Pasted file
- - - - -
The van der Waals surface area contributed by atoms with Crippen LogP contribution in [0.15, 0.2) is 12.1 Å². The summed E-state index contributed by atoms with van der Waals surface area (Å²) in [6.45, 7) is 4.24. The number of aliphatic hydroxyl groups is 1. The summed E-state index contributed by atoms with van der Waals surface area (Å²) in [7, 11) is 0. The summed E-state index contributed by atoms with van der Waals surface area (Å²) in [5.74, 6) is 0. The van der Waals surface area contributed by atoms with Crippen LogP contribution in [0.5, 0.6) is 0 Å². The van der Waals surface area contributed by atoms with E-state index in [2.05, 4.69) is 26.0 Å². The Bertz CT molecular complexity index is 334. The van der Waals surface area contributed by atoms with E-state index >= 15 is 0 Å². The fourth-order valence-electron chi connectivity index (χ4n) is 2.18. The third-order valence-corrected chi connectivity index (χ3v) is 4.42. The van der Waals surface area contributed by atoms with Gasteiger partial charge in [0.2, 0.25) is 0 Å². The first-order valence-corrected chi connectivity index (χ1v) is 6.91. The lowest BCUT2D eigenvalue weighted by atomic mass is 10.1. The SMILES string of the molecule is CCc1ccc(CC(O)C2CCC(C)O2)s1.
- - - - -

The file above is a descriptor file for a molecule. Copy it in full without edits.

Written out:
The van der Waals surface area contributed by atoms with Crippen LogP contribution in [0.15, 0.2) is 12.1 Å². The summed E-state index contributed by atoms with van der Waals surface area (Å²) in [6.45, 7) is 4.24. The number of aliphatic hydroxyl groups is 1. The summed E-state index contributed by atoms with van der Waals surface area (Å²) in [7, 11) is 0. The summed E-state index contributed by atoms with van der Waals surface area (Å²) in [5.74, 6) is 0. The van der Waals surface area contributed by atoms with Crippen LogP contribution in [0.5, 0.6) is 0 Å². The van der Waals surface area contributed by atoms with E-state index in [2.05, 4.69) is 26.0 Å². The Bertz CT molecular complexity index is 334. The van der Waals surface area contributed by atoms with E-state index >= 15 is 0 Å². The fourth-order valence-electron chi connectivity index (χ4n) is 2.18. The third-order valence-corrected chi connectivity index (χ3v) is 4.42. The van der Waals surface area contributed by atoms with Gasteiger partial charge in [0.2, 0.25) is 0 Å². The first-order valence-corrected chi connectivity index (χ1v) is 6.91. The lowest BCUT2D eigenvalue weighted by atomic mass is 10.1. The SMILES string of the molecule is CCc1ccc(CC(O)C2CCC(C)O2)s1.